China’s dictator, President Xi Jinping, aspires to transform his country into the world’s supreme power, a goal he calls “the China Dream.” To that end, Xi has been exploiting the chaos, fear, and ruin of the coronavirus pandemic to try to advance an agenda that would place China at the center of a new global order. Xi’s aim is a world in which his totalitarian Chinese Communist Party, bolstered by his aggressively modernizing military, sets the norms and calls the shots.

The good news is that Americans are waking up to the reality that Xi’s dream is, in practice, a nightmare — not only for the people of China, but for the world. This recognition comes not a moment too soon. It is vital to devise strategies to defend not only our health, but our freedom.

Increasingly, under Xi, there is a no-holds-barred quality to the deceptions, propaganda and threats that Beijing is pumping into the international mainstream. A signal moment came in March, when Beijing, via China’s Xinhua state news agency, threatened to plunge America into “the mighty sea of coronavirus” by withholding vital medicines and precursors that were once made in America, but are now manufactured in China.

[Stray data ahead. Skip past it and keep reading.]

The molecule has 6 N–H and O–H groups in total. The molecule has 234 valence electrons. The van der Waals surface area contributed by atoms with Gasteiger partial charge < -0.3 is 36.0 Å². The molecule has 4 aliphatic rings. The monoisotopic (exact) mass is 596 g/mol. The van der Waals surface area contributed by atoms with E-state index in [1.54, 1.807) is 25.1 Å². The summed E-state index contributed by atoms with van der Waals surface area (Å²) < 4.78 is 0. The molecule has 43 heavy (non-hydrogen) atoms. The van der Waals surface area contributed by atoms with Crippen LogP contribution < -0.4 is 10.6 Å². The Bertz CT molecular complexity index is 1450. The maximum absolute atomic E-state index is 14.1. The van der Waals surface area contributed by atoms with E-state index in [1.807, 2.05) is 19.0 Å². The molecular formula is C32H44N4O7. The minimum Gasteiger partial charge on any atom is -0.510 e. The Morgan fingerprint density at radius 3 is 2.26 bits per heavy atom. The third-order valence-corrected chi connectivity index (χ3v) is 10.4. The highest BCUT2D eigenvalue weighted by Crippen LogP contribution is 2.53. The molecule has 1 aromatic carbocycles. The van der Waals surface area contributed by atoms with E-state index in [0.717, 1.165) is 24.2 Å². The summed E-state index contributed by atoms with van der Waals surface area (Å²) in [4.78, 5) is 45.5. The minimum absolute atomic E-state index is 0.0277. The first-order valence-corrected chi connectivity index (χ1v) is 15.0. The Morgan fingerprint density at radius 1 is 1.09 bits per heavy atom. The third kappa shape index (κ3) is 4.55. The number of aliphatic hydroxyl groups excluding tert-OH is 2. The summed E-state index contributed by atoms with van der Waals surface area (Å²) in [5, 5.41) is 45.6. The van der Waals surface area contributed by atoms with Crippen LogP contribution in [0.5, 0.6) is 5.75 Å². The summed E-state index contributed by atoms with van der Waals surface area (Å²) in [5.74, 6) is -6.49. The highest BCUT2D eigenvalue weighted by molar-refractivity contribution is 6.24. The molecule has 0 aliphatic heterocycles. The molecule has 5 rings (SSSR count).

Under Xi’s sway, China, to monstrous effect, hid the truth about the dangers of the outbreak that emerged last winter in Wuhan. China’s authorities silenced Wuhan’s terrified doctors, ordered the destruction of evidence, repeatedly refused U.S. offers of expert help, and assured a compliant World Health Organization that there was no crisis.

By China’s official account, Xi took charge of the situation on Jan. 7; but for almost two more weeks, as the virus visibly spread, he did nothing to try to stop it, nor did he stop Wuhan’s well-advertised plans for a potluck communal dinner for 40,000 families. That went ahead on Jan. 18, a cauldron of contagion.